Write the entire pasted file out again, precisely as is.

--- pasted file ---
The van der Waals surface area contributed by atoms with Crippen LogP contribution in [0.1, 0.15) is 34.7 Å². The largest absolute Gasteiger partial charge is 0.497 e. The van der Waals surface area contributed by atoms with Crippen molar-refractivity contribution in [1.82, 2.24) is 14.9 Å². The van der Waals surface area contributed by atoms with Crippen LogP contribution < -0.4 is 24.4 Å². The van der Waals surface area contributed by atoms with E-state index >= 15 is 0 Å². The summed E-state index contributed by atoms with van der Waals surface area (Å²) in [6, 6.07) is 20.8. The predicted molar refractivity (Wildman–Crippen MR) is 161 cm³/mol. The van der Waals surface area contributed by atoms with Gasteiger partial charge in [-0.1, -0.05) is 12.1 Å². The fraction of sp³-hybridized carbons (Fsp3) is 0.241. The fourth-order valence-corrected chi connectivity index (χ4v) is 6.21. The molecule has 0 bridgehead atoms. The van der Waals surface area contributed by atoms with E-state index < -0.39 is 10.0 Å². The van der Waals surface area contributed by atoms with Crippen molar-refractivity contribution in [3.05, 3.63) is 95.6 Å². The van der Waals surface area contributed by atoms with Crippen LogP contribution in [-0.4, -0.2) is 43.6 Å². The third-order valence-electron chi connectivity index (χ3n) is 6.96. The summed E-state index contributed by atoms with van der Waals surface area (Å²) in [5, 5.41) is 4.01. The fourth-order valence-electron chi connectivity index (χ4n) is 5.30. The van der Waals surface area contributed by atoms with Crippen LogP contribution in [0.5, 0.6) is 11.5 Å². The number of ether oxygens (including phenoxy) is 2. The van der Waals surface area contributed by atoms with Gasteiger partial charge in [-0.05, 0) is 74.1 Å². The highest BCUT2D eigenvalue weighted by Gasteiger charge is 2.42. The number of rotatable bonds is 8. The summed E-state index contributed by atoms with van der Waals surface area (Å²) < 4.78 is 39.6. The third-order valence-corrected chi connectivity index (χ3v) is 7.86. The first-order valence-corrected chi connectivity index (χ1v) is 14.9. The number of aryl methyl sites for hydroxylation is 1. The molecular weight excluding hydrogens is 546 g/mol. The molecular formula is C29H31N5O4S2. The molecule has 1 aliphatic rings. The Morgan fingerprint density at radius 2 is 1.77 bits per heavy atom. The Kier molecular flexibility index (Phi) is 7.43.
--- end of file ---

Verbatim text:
The van der Waals surface area contributed by atoms with Crippen LogP contribution in [0.1, 0.15) is 34.7 Å². The largest absolute Gasteiger partial charge is 0.497 e. The van der Waals surface area contributed by atoms with Crippen molar-refractivity contribution in [1.82, 2.24) is 14.9 Å². The van der Waals surface area contributed by atoms with Crippen LogP contribution < -0.4 is 24.4 Å². The van der Waals surface area contributed by atoms with E-state index >= 15 is 0 Å². The summed E-state index contributed by atoms with van der Waals surface area (Å²) in [6, 6.07) is 20.8. The predicted molar refractivity (Wildman–Crippen MR) is 161 cm³/mol. The van der Waals surface area contributed by atoms with Gasteiger partial charge in [-0.1, -0.05) is 12.1 Å². The fraction of sp³-hybridized carbons (Fsp3) is 0.241. The fourth-order valence-corrected chi connectivity index (χ4v) is 6.21. The molecule has 0 bridgehead atoms. The van der Waals surface area contributed by atoms with E-state index < -0.39 is 10.0 Å². The van der Waals surface area contributed by atoms with Crippen molar-refractivity contribution in [3.05, 3.63) is 95.6 Å². The van der Waals surface area contributed by atoms with Crippen LogP contribution in [-0.4, -0.2) is 43.6 Å². The third-order valence-electron chi connectivity index (χ3n) is 6.96. The summed E-state index contributed by atoms with van der Waals surface area (Å²) in [5, 5.41) is 4.01. The fourth-order valence-electron chi connectivity index (χ4n) is 5.30. The van der Waals surface area contributed by atoms with Crippen LogP contribution in [0.5, 0.6) is 11.5 Å². The number of ether oxygens (including phenoxy) is 2. The van der Waals surface area contributed by atoms with Gasteiger partial charge in [-0.05, 0) is 74.1 Å². The highest BCUT2D eigenvalue weighted by Gasteiger charge is 2.42. The number of rotatable bonds is 8. The summed E-state index contributed by atoms with van der Waals surface area (Å²) < 4.78 is 39.6. The third-order valence-corrected chi connectivity index (χ3v) is 7.86. The first-order valence-corrected chi connectivity index (χ1v) is 14.9. The number of aryl methyl sites for hydroxylation is 1. The molecular weight excluding hydrogens is 546 g/mol. The molecular formula is C29H31N5O4S2. The molecule has 1 aliphatic rings. The Morgan fingerprint density at radius 2 is 1.77 bits per heavy atom. The Kier molecular flexibility index (Phi) is 7.43.